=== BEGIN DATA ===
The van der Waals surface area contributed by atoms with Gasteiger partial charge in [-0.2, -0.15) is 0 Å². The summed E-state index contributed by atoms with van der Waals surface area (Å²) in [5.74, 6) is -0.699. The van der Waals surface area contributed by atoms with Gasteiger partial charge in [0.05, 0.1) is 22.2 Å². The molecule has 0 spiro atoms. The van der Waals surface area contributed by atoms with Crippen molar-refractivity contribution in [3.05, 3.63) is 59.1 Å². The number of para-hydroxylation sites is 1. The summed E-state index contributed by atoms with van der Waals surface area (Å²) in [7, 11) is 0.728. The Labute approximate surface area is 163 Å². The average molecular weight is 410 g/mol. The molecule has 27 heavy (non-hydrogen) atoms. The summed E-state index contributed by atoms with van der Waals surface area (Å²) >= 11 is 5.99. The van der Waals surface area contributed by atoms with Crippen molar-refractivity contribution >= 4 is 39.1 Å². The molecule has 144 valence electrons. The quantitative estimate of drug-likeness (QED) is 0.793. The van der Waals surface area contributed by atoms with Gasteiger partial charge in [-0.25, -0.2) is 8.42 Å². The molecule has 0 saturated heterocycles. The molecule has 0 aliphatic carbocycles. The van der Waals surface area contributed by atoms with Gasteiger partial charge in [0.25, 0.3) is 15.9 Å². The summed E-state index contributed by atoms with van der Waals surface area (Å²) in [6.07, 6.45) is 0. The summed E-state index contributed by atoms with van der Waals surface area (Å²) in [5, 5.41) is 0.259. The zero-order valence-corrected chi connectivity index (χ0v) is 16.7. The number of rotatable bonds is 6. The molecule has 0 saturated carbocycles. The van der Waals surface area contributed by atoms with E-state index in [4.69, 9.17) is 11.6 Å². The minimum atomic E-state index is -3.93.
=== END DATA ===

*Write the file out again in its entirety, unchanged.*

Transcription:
The van der Waals surface area contributed by atoms with Gasteiger partial charge in [-0.2, -0.15) is 0 Å². The summed E-state index contributed by atoms with van der Waals surface area (Å²) in [5.74, 6) is -0.699. The van der Waals surface area contributed by atoms with Gasteiger partial charge in [0.05, 0.1) is 22.2 Å². The molecule has 0 spiro atoms. The van der Waals surface area contributed by atoms with Crippen molar-refractivity contribution in [3.05, 3.63) is 59.1 Å². The number of para-hydroxylation sites is 1. The summed E-state index contributed by atoms with van der Waals surface area (Å²) in [7, 11) is 0.728. The Labute approximate surface area is 163 Å². The average molecular weight is 410 g/mol. The molecule has 27 heavy (non-hydrogen) atoms. The summed E-state index contributed by atoms with van der Waals surface area (Å²) >= 11 is 5.99. The van der Waals surface area contributed by atoms with Crippen molar-refractivity contribution >= 4 is 39.1 Å². The molecule has 144 valence electrons. The quantitative estimate of drug-likeness (QED) is 0.793. The van der Waals surface area contributed by atoms with Gasteiger partial charge in [-0.25, -0.2) is 8.42 Å². The molecule has 0 saturated heterocycles. The molecule has 0 aliphatic carbocycles. The van der Waals surface area contributed by atoms with Gasteiger partial charge in [0.25, 0.3) is 15.9 Å². The summed E-state index contributed by atoms with van der Waals surface area (Å²) in [6.07, 6.45) is 0. The summed E-state index contributed by atoms with van der Waals surface area (Å²) in [5, 5.41) is 0.259. The zero-order valence-corrected chi connectivity index (χ0v) is 16.7. The number of rotatable bonds is 6. The molecule has 0 saturated carbocycles. The van der Waals surface area contributed by atoms with E-state index in [4.69, 9.17) is 11.6 Å². The minimum atomic E-state index is -3.93.